How To Tell If Balik Pulau Durians Are The Real Deal?

The Star published an article about durians from elsewhere being passed off as those from Balik Pulau. How does one tell if a durian is really from Balik Pulau and not from Kulim, Bukit Mertajam or Taiping?

A pile Balik Pulau durians on the floor before sorting
Freshly picked Balik Pulau durians.

For most, a durian is a durian is a durian no matter where it is from. However, for the connoisseurs the subtle differences in taste can be very obvious. And Balik Pulau is said to produce the best durians anywhere.

If one has been savouring Balik Pulau durians long enough, one can tell the subtle difference in tastes between an ang heh from Balik Pulau and one from Batu Kurau. The one from Balik Pulau has a stronger pungent odour and a more intense taste that lingers longer in the mouth and hand.

First things first, we need to realise that most of the popular durians like ang heh, khun poh ang and hor lor are no longer harvested from the original trees. There can only be one original tree and from a specific plantation. Due to popularity and demand, they are stem grafted from the original tree or from stems from budding seeds and cultivated in other plantations to increase yield and profit.

These durians may not taste exactly the same as those from the original tree because of soil conditions and other geographical factors. Likewise, durians from other places just do not taste the same like those from Balik Pulau due to those same factors.

The telling characteristics of a specific durian cultivar are the shape, size and colour of the thorns, and the size and shape of the fruit itself. Truth be told, after so many years of savouring Balik Pulau durians, I am still not good at identifying a durian by those characteristics but a durian planter or seller can tell with just a glance which cultivar a durian is from.

The other characteristics to look out for are the shape of the pangsa (the compartments in the fruit that holds the flesh and seed), and colour, texture, taste and aroma of the flesh, and the size of the seed. Each cultivar has a specific colour and taste that is unique.

For example, cheh puay has flesh that is a shade of bright yellow with very creamy, sweet, rich and sticky texture. On the other hand, ang heh has a mild pleasant aroma, not overly sweet and has a smooth texture with hints of pink in the flesh and pangsa that resembles a big prawn, hence its name.

Durians, be they from Balik Pulau or elsewhere, share those same general characteristics. So how do we determine that a Balik Pulau durian as claimed by the durian seller is really from Balik Pulau?

The important fact to remember is that durian season in Balik Pulau usually lasts from June to August. Any durian that is claimed to be from there in other months is probably not genuine.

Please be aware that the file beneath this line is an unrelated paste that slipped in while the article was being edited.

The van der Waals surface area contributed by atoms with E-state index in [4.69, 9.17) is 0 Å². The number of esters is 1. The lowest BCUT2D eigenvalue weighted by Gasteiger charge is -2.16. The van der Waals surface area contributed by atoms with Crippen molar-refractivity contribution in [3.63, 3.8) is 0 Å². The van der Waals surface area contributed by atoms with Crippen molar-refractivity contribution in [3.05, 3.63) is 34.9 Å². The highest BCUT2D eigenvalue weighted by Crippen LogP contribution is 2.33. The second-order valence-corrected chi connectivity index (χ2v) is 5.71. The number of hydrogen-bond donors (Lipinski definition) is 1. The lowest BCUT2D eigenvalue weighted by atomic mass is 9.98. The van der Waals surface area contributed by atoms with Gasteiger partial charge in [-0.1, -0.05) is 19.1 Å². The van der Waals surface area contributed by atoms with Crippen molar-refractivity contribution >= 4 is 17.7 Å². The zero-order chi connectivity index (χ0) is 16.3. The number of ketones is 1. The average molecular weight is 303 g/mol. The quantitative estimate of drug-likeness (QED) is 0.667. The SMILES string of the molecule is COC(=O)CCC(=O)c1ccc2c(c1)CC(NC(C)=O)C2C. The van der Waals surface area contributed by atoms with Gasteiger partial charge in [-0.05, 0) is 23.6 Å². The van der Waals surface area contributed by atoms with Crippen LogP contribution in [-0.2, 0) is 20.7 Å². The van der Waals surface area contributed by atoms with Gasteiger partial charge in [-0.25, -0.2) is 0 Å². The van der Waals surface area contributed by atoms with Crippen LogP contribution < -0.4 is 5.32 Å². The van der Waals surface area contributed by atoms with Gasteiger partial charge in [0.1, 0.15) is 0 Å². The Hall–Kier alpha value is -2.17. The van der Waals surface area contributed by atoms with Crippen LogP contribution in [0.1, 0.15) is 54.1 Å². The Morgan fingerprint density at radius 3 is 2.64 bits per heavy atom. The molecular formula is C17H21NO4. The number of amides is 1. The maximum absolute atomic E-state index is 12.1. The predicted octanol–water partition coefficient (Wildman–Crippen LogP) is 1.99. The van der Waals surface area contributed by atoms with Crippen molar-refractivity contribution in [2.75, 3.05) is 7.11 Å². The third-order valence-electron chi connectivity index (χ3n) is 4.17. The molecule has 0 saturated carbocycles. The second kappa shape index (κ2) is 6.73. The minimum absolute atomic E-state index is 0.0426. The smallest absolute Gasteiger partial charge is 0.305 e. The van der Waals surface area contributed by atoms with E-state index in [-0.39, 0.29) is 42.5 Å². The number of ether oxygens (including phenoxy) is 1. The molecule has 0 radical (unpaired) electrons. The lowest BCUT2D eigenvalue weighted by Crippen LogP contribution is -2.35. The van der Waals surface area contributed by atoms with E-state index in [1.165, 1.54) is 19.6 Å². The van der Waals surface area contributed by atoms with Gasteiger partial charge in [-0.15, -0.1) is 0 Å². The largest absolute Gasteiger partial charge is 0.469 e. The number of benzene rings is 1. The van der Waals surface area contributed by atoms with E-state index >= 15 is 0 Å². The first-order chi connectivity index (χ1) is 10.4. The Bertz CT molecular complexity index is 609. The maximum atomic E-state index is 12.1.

I remember a story that my cousin Peter recounted. He was at a durian stall selecting durians and asked the seller where those fruits were from.

“Balik Pulau,” the guy told him.

“Are you sure?” he asked.

“Yes, from Balik Pulau,” came the confident reply.

Now, Peter grew up in a durian plantation in Balik Pulau. Our great grandfather cultivated durians. So did our grandfather. Peter’s father who is my maternal uncle is still cultivating durians there. And he knew for sure that Balik Pulau durians were out of season then.

So he challenged the durian seller, “Lets go to Balik Pulau. If there’s even one single durian on the tree, I’ll eat the roots and twigs of that tree.”

There was not another peep from the durian seller after that. Peter caught the durian seller red handed but imagine how many unsuspecting customers the seller had cheated and profited from. The only way to ensure that the durian is genuinely Balik Pulau is to personally pick the fruit after it has dropped from the tree. Otherwise, one has to trust the durian seller. That is also the reason why I only get my Balik Pulau durians from the one source that I can trust.

Balik Pulau Durian Feast 2012

Our recent trip to Penang was to feast on durians, this being the season for it, and to spring clean my apartment. I had engaged two cleaners to mop and help me clear some of the unwanted items. The last time the apartment was cleaned was two years ago. The floor was thick with dust, as was everything else. The five hours of cleaning resulted in ten garbage bagful of things that I no longer have any use for. The next trip will be for packing the remaining items in boxes.

A pile Balik Pulau durians on the floor before sorting
Freshly picked Balik Pulau durians.

The day after the spring cleaning, we headed to Balik Pulau. I had pre-ordered three durians for Wuan and myself from Ah Wong of Stall 808 which is across the road from the Balik Pulau bus terminal and market. Ah Wong is my cousin Peter’s cousin. He is a durian wholesaler that we have been patronising for many years. His wife also makes the delicious lempuk durian which is a paste of durian and sugar stirred in a kuali over a slow fire for at least four hours until it thickens and turns a dark shade of brown.

Balik Pulau
Balik Pulau durian – hor lor (bottle gourd).

When we arrived at Ah Wong’s house which also doubles up as his durian stall, we had to wait for him for almost half an hour. He was at the plantation collecting durians to transport them back to the stall. The first durian we had came fresh from the plantation. It is called “hor lor” in Hokkien which means bottle gourd because of the shape of its pulp. Its flesh is firm and pleasantly sweet with a subtle hint of bitterness.

Balik Pulau
Balik Pulau durian – ang chui mua (red sarung).

The second fruit we had was called “ang chui mua” or red sarung. I have no idea why it is named as such. Perhaps the original tree was used to hang red sarungs to dry. Wuan and I have never eaten this fruit before. The flesh is a bright orange and slightly soft. Some of the seeds are stunted and small (chew hoot). It is sweet with a strong taste of bitterness. The core of the fruit is enlarged (tua sim) which made it difficult to open.